“The public expects a number of different jobs and occupations to be replaced by technology in the coming decades, but few think their own job is heading in that direction,” Aaron Smith, associate director at the Pew Research Center, said.

More than half of respondents expect that fast food workers, insurance claims processors and legal clerks will be mostly replaced by robots and computers during their lifetimes. Nearly two-thirds think that most retailers will be fully automated in 20 years, with little or no human interaction between customers and employers.

Americans’ relative optimism about their own jobs might be the more accurate assessment. Many recent expert analyses are finding less dramatic impacts from automation than studies from several years ago that suggested up to half of jobs could be automated.

A report last week, issued by the education company Pearson, Oxford University, and the Nesta Foundation found that just one in five workers are in occupations that will shrink by 2030.

Many analysts increasingly focus on the impact of automation on specific tasks, rather than entire jobs. A report in January from the consulting firm McKinsey concluded that less than 5 per cent of occupations were likely to be entirely automated. But it also found that in 60 per cent of occupations, workers could see roughly one-third of their tasks automated.

That suggests workers will need to continually upgrade their skills as existing jobs evolve with new technologies.

Just 6 per cent of the respondents to the Pew survey said that they themselves have either lost a job or seen their hours or incomes cut because of automation. Perhaps not surprisingly, they have a much more negative view of technology’s impact on work. Nearly half of those respondents say that technology has actually made it harder for them to advance in their careers.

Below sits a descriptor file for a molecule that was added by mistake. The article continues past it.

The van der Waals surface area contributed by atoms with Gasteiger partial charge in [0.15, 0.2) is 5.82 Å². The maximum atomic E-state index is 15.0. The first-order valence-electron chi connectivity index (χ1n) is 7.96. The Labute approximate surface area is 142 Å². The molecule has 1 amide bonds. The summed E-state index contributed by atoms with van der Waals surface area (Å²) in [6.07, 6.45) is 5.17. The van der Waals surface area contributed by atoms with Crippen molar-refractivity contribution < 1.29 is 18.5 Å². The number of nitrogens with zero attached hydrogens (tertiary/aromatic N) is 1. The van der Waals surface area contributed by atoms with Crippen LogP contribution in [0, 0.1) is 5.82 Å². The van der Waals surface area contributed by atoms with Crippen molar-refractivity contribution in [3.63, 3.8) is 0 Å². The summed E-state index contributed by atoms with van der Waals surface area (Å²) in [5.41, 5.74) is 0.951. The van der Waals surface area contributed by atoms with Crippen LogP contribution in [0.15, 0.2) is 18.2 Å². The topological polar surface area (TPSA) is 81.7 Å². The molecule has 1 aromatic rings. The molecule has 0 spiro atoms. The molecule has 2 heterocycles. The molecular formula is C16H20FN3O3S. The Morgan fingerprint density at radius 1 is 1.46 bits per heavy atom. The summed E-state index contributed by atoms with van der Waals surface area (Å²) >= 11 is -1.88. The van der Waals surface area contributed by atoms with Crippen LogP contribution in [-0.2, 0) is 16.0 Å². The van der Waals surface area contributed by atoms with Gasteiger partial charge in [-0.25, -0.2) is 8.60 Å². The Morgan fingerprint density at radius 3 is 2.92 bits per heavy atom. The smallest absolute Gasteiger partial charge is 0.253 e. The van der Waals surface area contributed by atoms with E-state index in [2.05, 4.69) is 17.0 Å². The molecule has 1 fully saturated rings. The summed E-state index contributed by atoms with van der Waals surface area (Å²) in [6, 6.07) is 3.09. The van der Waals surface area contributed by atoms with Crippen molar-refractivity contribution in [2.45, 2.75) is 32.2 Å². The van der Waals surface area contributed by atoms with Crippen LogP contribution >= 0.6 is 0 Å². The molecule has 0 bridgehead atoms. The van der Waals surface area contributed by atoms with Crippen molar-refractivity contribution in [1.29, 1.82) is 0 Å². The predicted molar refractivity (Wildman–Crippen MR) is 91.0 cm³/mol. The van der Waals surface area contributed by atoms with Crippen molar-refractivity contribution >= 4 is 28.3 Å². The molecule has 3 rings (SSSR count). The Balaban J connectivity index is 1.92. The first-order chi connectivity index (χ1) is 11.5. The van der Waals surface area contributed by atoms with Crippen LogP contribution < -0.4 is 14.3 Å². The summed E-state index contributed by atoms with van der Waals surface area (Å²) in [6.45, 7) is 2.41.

Contrary to the stereotype of older workers unable to keep up with new technology, younger workers aged 18 through 24 were the most likely to say that automation had cost them a job or income. Eleven per cent of workers in that group said automation had cut their pay or work hours. That’s double the proportion of workers aged 50 through 64 who said the same.

The Pew survey also found widespread skepticism about the benefits of many emerging technologies, with most Americans saying they would not ride in a driverless car. A majority are also not interested in using a robotic caregiver for elderly relatives.

Thirty per cent of respondents said they think self-driving cars would actually cause traffic accidents to increase, and 31 per cent said they would stay roughly the same. Just 39 per cent said they thought accidents would decline.

More than 80 per cent support the idea of requiring self-driving cars to stay in specific lanes.

The survey was conducted in May and had 4,135 respondents, Pew said.

Manulife’s new CEO says insurance industry still in dark ages

BNN